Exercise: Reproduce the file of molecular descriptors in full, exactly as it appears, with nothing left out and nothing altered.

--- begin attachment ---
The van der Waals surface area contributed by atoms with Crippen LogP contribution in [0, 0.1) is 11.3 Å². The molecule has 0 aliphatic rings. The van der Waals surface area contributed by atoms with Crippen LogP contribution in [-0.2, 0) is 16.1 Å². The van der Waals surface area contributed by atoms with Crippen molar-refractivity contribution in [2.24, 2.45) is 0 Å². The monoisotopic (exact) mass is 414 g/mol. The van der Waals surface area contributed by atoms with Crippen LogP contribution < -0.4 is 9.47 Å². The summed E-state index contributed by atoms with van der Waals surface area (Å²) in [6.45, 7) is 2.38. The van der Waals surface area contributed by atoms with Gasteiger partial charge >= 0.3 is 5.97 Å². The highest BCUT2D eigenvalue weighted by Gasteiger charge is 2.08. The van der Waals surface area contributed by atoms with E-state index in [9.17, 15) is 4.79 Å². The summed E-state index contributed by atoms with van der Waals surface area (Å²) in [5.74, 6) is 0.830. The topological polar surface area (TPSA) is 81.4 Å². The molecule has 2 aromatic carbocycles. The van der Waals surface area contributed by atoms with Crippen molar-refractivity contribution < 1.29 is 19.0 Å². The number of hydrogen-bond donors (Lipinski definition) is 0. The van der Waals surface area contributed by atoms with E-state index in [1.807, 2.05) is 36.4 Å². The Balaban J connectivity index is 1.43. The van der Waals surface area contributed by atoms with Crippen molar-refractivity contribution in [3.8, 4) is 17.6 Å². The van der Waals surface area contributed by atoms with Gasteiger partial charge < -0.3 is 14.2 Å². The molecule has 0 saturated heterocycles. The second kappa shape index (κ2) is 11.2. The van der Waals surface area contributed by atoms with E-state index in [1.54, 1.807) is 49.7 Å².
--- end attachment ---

The van der Waals surface area contributed by atoms with Crippen LogP contribution in [0, 0.1) is 11.3 Å². The molecule has 0 aliphatic rings. The van der Waals surface area contributed by atoms with Crippen LogP contribution in [-0.2, 0) is 16.1 Å². The van der Waals surface area contributed by atoms with Crippen molar-refractivity contribution in [2.24, 2.45) is 0 Å². The monoisotopic (exact) mass is 414 g/mol. The van der Waals surface area contributed by atoms with Crippen LogP contribution < -0.4 is 9.47 Å². The summed E-state index contributed by atoms with van der Waals surface area (Å²) in [6.45, 7) is 2.38. The van der Waals surface area contributed by atoms with Gasteiger partial charge >= 0.3 is 5.97 Å². The highest BCUT2D eigenvalue weighted by Gasteiger charge is 2.08. The van der Waals surface area contributed by atoms with E-state index in [9.17, 15) is 4.79 Å². The summed E-state index contributed by atoms with van der Waals surface area (Å²) in [5.74, 6) is 0.830. The topological polar surface area (TPSA) is 81.4 Å². The molecule has 2 aromatic carbocycles. The van der Waals surface area contributed by atoms with Crippen molar-refractivity contribution < 1.29 is 19.0 Å². The number of hydrogen-bond donors (Lipinski definition) is 0. The van der Waals surface area contributed by atoms with E-state index in [1.807, 2.05) is 36.4 Å². The Balaban J connectivity index is 1.43. The van der Waals surface area contributed by atoms with Crippen molar-refractivity contribution in [3.8, 4) is 17.6 Å². The van der Waals surface area contributed by atoms with Gasteiger partial charge < -0.3 is 14.2 Å². The molecule has 0 saturated heterocycles. The second kappa shape index (κ2) is 11.2. The van der Waals surface area contributed by atoms with E-state index in [1.54, 1.807) is 49.7 Å².